Letters to the Editor

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Applied Clinical Trials

Applied Clinical Trials, Applied Clinical Trials-03-01-2002,

Readers respond to articles and editorials.

Trial risk seems high

The purpose in contacting you is to raise a query regarding a news item published in the January 2002 issue of


. I wonder whether you could shed some light on itor am I just plain wrong!

CenterWatch Study Qualifies Risk to Clinical Trial Participants (Applied Clinical Trials, January 2002, p. 19) describes the occurrence of 13 deaths attributable to study drug effects amongst 122,000 subjects participating in trials for 130 randomly selected NDAs that had received approval since 1987. It concludes that the incidence of death attributable to investigational treatment is rare.

This seems to me to be anything but rare. These figures, if true, work out at one death for every 9,385 subjects involved in clinical trials! It may be even more alarming when one considers that a proportion of the investigational treatments may have been placebo if the trial was of an inactive comparator crossover design.

I have not seen the metrics published by CenterWatch, and so have not been able to pursue my concerns further. Perhaps you may be able to help me.

Nigel J Crossland, FRQA
Crossland Consultancy
Swettenham Village, Cheshire, UK


CenterWatch responds
Thank you, Nigel, for your feedback. To clarify our findings, CenterWatch analyzed a subset of approved drugs between 1987 and 2001. In all, 126 approved drugs were evaluatedrepresenting nearly one-third of all new molecular entities approved by the FDA since 1987.

We found that each year, on average, 17,200 adverse events (AEs) and 800 serious adverse events (SAEs) are reported to the FDA for approved drugs. Each year, an average of 3.6 deaths attributed to study drug effects are reported to the FDA for approved drugs. This result compares to 0.8 deaths reported to the Office for Human Research Protections (OHRP) for government-funded clinical trials.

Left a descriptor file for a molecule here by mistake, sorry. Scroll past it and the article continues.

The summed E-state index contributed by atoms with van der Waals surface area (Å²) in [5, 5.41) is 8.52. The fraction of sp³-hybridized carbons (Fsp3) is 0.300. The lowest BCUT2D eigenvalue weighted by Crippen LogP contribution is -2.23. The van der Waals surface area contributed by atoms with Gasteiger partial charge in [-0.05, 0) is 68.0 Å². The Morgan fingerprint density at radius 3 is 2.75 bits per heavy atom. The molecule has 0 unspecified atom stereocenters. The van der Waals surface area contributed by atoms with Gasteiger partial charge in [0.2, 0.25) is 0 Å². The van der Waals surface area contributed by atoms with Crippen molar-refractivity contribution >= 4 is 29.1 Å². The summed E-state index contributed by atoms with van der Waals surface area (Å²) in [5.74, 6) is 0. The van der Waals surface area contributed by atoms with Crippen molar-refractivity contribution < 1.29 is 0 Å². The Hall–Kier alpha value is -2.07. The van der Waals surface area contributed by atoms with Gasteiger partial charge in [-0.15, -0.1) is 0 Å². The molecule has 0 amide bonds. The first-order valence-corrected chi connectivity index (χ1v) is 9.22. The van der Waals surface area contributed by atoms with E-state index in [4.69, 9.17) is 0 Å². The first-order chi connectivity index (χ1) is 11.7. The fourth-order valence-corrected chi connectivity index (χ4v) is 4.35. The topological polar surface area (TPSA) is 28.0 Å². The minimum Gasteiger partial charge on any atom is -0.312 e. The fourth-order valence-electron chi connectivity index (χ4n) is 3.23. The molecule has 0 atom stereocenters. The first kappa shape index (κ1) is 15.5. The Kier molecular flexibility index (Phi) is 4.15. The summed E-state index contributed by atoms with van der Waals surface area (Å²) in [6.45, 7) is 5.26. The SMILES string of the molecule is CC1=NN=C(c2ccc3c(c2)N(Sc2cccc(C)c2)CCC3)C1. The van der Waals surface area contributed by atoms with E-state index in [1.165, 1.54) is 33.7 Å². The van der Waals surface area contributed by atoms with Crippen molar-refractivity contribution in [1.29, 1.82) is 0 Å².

We also found that an average of one adverse event per study subject is reported to the FDA, and an average of one out of 30 study subjects on a study drug will have a serious adverse event. Lastly, we found that in reports from industry to the FDA, one out of 10,000 study subjects have died as a result of study drug effects while participating in clinical research studies.

To put this latter statistic into perspective, based on sponsor reports to FDA, more people die from motor vehicle accidents each year than from participating in a clinical trial. The risk of death to a study subject is nearly equal to that of a woman dying during childbirth. Many ethicists and industry professionals consider this an acceptable level of risk relative to the benefits that certain investigational treatments offer.

Our findings articulate the general risks but the data are averages, so they do not convey the high level of variability between clinical studies. Numerous variables affect research risk, including indication area, type of drug, and study duration. Severe, life-threatening illnesses tend to have a higher incidence of adverse reactions and deaths. Studies that are longer in duration tend to report higher levels of adverse events. Sponsors also subjectively define an adverse event. Whereas one sponsor may view a group of related symptoms (fever, cough, and runny nose, for example) as a single AE, another sponsor may require that the site count each symptom as a separate AE.

Our analysis is also based on FDA data from approved NDAs. We have not yet evaluated the many industry-sponsored trials that are terminated before an NDA is filed. As a result, our findings are evolving and we hope to publish revised estimates shortly.To receive a copy of the full article, Quantifying Risk in Clinical Trials, and a detailed description of the methodology, please send me an email at kenneth.getz@centerwatch.com.

Ken Getz
President and Publisher
Boston, MA